Patients with apparent interstitial cystitis need thorough workups, and they're not always getting them.
Those findings from the University of Missouri, Columbia Regional Hospital, echo those published 3 years ago by re-searchers at William Beaumont Hospital, where urologists found a 1% rate of transitional cell carcinoma misdiagnosed as IC. While the Columbia Hospitals study found that some of these malignancies and comorbidities were found to be concomitant disease, all should have been caught. Thus, Durwood E. Neal, Jr, MD, told the audience at AUA, patients with apparent IC need to be evaluated thoroughly, not only to rule out alternative diagnoses, but also to identify coexisting medical conditions.
"This certainly applies to any patient with a chronic condition for which there may be nonspecific findings or even a paucity of objective evidence," said Dr. Neal, the study's author, who is professor and chief of urology at the University of Missouri, Columbia Regional Hospital.
"This is perhaps much higher than one would see in a population of patients who did not have a preceding illness," Dr. Neal noted.
Seventy percent of the patients had had hematuria, but most had not undergone urine cytologies or other urinalyses for bladder cancer.
Kenneth M. Peters, MD, who led the study at William Beaumont Hospital in Royal Oak, MI (J Urol 2004; 172:478-80), cautioned against arriving at an IC diagnosis too quickly.
"In our case, only 50% had hematuria, there was no smoking history in the majority of women, and some were young-38 years old," said Dr. Peters, chief of urology at Wiliam Beaumont. "It's so easy to diagnose IC these days based on a questionnaire of symptoms, but we've still got to be clinicians and work patients up, instead of just labeling them."
The Columbia team also found about a 5% incidence of renal ureteral calculi that were previously undiagnosed.
"I thought that was interesting," said Dr. Peters, "because I just this year had two patients come to me with a diagnosis of IC treated for 6 months. They both had distal ureteral stones that we treated and their symptoms went away."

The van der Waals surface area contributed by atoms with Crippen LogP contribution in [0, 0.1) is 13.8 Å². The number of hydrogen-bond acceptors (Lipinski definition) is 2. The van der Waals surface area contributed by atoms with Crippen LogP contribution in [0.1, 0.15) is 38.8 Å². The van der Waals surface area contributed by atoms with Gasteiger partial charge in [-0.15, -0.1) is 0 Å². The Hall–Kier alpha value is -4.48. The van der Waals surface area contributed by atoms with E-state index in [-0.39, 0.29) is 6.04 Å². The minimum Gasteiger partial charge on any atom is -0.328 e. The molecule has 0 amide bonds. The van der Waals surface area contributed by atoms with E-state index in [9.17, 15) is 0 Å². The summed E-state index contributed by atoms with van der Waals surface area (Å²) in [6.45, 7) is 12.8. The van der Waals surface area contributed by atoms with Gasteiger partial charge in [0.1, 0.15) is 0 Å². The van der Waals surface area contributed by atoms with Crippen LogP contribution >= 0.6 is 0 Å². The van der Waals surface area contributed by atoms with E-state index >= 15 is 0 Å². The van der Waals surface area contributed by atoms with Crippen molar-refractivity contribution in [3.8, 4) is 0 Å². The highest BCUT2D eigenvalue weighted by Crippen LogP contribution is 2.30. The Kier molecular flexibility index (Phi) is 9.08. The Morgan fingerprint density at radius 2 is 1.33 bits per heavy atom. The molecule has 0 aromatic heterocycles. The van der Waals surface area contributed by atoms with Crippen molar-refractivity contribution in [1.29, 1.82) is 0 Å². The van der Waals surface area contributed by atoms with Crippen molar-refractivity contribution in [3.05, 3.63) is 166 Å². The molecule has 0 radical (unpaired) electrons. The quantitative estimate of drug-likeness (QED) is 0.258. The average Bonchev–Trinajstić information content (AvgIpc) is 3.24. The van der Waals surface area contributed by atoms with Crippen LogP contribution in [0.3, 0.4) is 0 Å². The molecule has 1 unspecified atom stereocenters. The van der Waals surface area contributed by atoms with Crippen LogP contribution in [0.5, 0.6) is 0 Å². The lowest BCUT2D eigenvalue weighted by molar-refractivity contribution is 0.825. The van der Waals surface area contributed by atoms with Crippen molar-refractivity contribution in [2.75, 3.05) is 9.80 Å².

Who needs an intensive workup?
These findings raise the question: How much of a workup should be done on a patient with apparent IC?
"Does this mean that we should be getting some imaging on every IC patient, like CT scans or ultrasound, or should we just do it on those who have hematuria?" asked session co-chair Rodney Anderson, MD, of Stanford University, Stanford, CA.
At Columbia, all patients in the study underwent a complete history and physical and a review of their records; completed a voiding diary; underwent pelvic imaging, such as computed tomography, ultrasonography, or magnetic resonance imaging; had laboratory studies, including a complete blood count, complete metabolic panel, and urinalysis with culture; cystoscopy and hydrodistention at 70 cm H2O under anesthesia and biopsies; and retrograde pyelography, if indicated.
"Perhaps it's overkill," Dr. Neal said, "but the difficulty I have as a referral base is that most of the time, I don't see these patients first, and for the majority of them, I make sure I do some sort of imaging study. We include CT, ultrasound and, in very rare cases, MRI. But I think [patients] ought to at least have a pelvic ultrasound to make sure I'm not missing some mass that's compressing the bladder."
His study poses an additional question: How often should evaluations for IC patients be repeated?
"Does one need to re-look in their bladder 1 year, 2 years, 5 years hence?" Dr. Neal asked. "I don't know that that's a question we can answer at this time."